Sunday, September 28, 2008

Minsmere and Orford Ness

Autumn migration is upon us, however it's all been very quiet round by us. That and the pace of work for both of us suggested a weekend away to clear our heads. We picked Suffolk, as (a) it has Minsmere and (b) there's a Premier Inn not too far away so you get reliable accommodation, food, etc. at a sensible price and get there 'promptly' of a morning.

Minsmere an hour after dawn on an Autumn morning is a beautiful place. Very quiet, very still. I liked the way the light was picking through the woodland on the way to the Island Mere hide:

Just in that short walk we saw a large number of deer including Red Deer:

The sound of the Stags bellowing carried through the wood and added quite an eerie quality to the morning. The deer at Minsmere are very nervous though not as nervous as they are (necessarily so) in the rest of the country:

Basking in the first rays of the morning sun one of the many hundreds of rabbits in the fields alongside the path:

I like the way this looks like a 'spotlight' has been used. We got to the Island Hide and were delighted to see this Great White Egret perched on the Island, only the 2nd time we've seen one in this country:

It was enjoying a thorough preen in the early morning sun:

You can see in this picture (click on it for a closer view) the coloured rings on its leg, I don't know if that means it is an escapee or a wild bird that was ringed at the nest?

We headed back from the Island Hide towards the Bittern Hide. En -route I tried to capture a relatively bold Cetti's Warbler on film but he was too fast and I was too slow, a lethal combination. So I was greatly relieved to spot this male Redstart perched on the lower branches of an oak tree, hopping down to feed and then returning to the perch. It was being hassled by a Robin but stuck its ground:

He very kindly turned round to provide a profile image:

The Bittern Hide ponds are very over-grown at the moment so there was nothing to be seen. We headed back to the visitor centre and then out on a clock-wise loop of the hides around the scrape. On the causeway towards the sea small groups of Bearded Reedlings (Bearded Tits) were 'pinging' away and flying quite boldly close to the path. Fingers crossed.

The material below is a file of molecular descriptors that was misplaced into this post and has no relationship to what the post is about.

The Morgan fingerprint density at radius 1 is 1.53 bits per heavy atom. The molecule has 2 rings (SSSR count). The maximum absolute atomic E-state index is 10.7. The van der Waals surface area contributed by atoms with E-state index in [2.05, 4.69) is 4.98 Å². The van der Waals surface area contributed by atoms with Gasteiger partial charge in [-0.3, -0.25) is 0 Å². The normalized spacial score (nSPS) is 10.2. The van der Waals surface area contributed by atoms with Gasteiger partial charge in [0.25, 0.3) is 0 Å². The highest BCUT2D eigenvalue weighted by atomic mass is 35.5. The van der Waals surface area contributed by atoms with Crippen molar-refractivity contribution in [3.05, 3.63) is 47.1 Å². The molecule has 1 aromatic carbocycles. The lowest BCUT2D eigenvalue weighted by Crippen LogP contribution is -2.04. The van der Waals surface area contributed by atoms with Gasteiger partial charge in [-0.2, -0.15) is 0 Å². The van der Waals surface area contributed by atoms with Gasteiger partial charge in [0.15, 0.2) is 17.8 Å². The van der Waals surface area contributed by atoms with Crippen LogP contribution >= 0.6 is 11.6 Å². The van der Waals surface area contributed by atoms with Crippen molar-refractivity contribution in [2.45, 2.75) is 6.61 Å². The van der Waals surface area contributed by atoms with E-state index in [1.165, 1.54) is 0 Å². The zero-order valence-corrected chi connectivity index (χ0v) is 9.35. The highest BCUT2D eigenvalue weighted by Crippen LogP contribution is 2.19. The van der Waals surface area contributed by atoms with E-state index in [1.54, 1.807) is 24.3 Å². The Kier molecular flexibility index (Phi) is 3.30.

The first image is of a female mostly obscured by the reeds, though frankly a view this good is unusual:

So I was absolutely chuffed with the series of images I captured of this male:

Chuffed to bits in fact:

I think I was shaking at the end of this sequence (have a closer look go on!)

And then another female made a brief appearance:

Magic. Half-yard smiles all round :) We proceeded to the East Hide and were trying to spot unusual waders when I noticed this Bittern flying above the distant trees:

Not a great shot, but definitely a Bittern :) Along the path were large numbers of Stonechats, including this female:

And loads and loads of Robins, this one clearly intent on holding a feeding territory:

We popped into the visitor centre to register our presence before having lunch, to hear a chap reporting a Great Grey Shrike in the 'North Bushes' so assumed a 'fast walking pace' to said location. It was indeed a Great Grey Shrike perched immobile on a dead bush but so far away it was scope and bins only, the camera registered about five pixels. Someone from the RPSB did arrive and confirm the bird, which was fab as we had a new bird for the weekend :)

From Minsmere we headed to Orford to catch the boat out to Orford Ness ( another unusual spot. It was relatively quiet (deserted according to the NT folks) but we did see quite a few species there, including Barn Owl, Wheatear, Bar-tailed Godwit, Goldcrest, Dunlin, Avocet some ducks, etc.

On the river some winter plumage Grey Plover:

And finally, toward the end of a long walk around an interesting island (with, we suspect, a not entirely open account of current activities), a Grey Heron in for the kill:

A fantastic day, with about eight miles with full photographic kit, best shots of Bearded Reedlings and Redstart, second sightings of a Great White Egret and Bittern and a new bird, a Great Grey Shrike :)

Labels: , , , , , ,


Post a Comment

<< Home